Honolulu Star-Advertiser WASHINGTON, D.C. – (RealEstateRama) — Hawaiian Electric Co. asked the state Thursday to approve a $340 million smart-grid system that would improve reliability, allow for increased use of renewable energy sources and give customers more control over their electrical use.
HECO said the $340 million Smart Grid Foundation Project would include a wireless communication network, smart meters and enhanced technology that would upgrade the existing electric grid to be more automated and energy-efficient. The smart-grid program would cost the 455,000 HECO customers on average $747, although HECO said commercial customers would pay the bulk of the costs.
“Modernizing our electric grid is a critical part of our commitment to better serve our customers and achieve a clean energy future for Hawaii,” said Alan Oshima, Hawaiian Electric president and CEO, in a news release. “This investment will lay the technological foundation to enable us to provide our customers with better service, more options to manage their bills, more renewable energy and other services in the future.”
The smart-grid project would improve the system’s ability to detect outages and restore power. In addition, smart meters would provide customers with electricity usage information to help them better manage bills. Customers would be able to see their personal energy information on their computers and mobile devices, to give them more control over their energy use and electrical bills.
On Oahu, residential customer bills would increase 23 cents per month over 20 years, and more than half of the costs would be paid by commercial customers, HECO said. The company did not say how much commercial customers’ bills would increase.
“In the context of looking at this cost, we have to look at the benefits it is bringing to the consumers,” said Jeff Mikluna, executive director of Blue Planet Foundation, a clean-energy organization and partner in the HECO smart-grid project. “It’s going to enable much more control on the behalf of the consumer. … It will really enable HECO to bring more rooftop solar online because it will give them a better understanding of what will happen on the grid.”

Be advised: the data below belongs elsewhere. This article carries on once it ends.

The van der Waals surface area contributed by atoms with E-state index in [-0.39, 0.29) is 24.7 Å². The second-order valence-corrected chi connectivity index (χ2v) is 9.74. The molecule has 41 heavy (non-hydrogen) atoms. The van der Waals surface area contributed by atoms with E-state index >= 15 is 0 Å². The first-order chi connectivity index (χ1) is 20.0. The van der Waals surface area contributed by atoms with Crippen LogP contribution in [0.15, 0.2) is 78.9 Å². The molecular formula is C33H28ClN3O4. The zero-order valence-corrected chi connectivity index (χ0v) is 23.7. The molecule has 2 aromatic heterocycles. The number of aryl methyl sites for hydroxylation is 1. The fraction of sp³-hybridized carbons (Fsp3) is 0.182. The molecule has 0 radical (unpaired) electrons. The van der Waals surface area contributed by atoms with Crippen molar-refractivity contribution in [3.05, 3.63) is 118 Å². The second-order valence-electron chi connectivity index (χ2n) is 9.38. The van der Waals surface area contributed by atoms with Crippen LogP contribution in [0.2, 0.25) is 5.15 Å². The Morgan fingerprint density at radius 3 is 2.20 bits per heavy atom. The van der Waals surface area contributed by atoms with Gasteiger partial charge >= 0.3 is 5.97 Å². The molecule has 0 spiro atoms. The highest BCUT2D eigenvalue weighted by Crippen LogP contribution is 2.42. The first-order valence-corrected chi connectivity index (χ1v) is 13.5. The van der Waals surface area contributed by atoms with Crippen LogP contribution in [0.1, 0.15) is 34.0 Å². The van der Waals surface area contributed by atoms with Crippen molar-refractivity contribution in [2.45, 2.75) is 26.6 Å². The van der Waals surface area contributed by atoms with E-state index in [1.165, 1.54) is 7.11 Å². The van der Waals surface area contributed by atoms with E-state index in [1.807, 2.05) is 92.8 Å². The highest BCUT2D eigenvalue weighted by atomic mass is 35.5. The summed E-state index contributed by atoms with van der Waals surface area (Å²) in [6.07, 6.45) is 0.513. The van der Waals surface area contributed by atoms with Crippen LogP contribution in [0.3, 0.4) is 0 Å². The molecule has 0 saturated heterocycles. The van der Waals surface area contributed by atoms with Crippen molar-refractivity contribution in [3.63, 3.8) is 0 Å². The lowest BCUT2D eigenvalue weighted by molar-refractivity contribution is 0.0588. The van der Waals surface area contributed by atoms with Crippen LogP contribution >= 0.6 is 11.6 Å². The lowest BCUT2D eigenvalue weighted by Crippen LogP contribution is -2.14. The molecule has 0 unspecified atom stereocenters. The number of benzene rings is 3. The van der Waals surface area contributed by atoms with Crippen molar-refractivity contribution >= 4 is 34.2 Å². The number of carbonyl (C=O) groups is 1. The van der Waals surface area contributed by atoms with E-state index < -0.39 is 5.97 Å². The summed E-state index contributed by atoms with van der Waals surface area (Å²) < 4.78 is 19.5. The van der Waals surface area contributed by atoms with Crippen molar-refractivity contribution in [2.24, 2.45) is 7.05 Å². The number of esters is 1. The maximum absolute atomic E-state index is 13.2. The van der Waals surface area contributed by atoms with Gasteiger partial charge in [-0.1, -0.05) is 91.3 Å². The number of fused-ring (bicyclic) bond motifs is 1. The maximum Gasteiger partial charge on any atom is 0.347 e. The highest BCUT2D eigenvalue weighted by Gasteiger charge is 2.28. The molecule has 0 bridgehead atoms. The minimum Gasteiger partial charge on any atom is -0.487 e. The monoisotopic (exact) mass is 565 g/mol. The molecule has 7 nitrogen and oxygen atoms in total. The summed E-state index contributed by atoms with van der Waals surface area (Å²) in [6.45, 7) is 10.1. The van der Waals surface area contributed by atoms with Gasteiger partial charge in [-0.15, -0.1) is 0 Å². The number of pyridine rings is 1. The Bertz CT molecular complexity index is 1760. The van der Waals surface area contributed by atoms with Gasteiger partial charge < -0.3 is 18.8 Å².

Mikulina said the program’s benefits include savings that total $151 million over 20 years from energy efficiency. One benefit of the smart-meter program would be that customers could get text message notifications to help budget their electrical bills, he said. “You could say, ‘I only want to spend $150 per month,’ and you get a text when you are getting close,” Mikulina said.
The smart-grid plan must be approved by the state Public Utilities Commission to go into effect. HECO said it would recover the cost of the program through a line item on customers’ bills called the Renewable Energy Infrastructure Program, which could be abbreviated as “REIP.”
HECO would begin to install the smart-grid project in 2017 on Oahu, and in 2018 on Hawaii island and in Maui County.
HECO said customers will be notified ahead of meter installation and can choose not to upgrade to a smart meter. Under HECO’s proposal, residential customers who choose not to have a smart meter installed would pay a monthly charge of about $15 to help pay for the cost of continued manual reading and maintenance of their nonstandard meters.
When Kauai Island Utility Cooperative rolled out its smart-meter program in 2013, many KIUC members said they were concerned that the radio waves emitted by smart meters can cause health problems. They also said they were worried about privacy, as the meters allow utilities to remotely read customers’ meters as well as connect and disconnect service.
KIUC charges $10.27 per month to customers who chose not to have a wireless smart meter installed at their home, and about 3,000 members, about 10 percent of all members, have opted out.
KIUC’s smart-meter program cost $11 million, or about $333 for each of KIUC’s 33,000 members.
HECO also said that if NextEra Energy Inc. were to buy the company as proposed, the cost of the smart-grid system would go down by $22 million for a total cost of $318 million. NextEra could do it for less because of the company’s experience with smart meters and its lower borrowing costs.
NextEra switched its 4.8 million Florida customers to smart meters in 2010 at a cost of $800 million, or $167 per customer.
With smart meters the utility would no longer need meter readers. HECO said it is developing a transition plan for the 50 meter readers it now employs on all islands. HECO said there would be no layoffs because of smart meters.
http://www.staradvertiser.com/hawaii-news/heco-wants-to-build-smart-grid/ HECO wants to build smart grid 4/01/16 Kathryn Mykleseth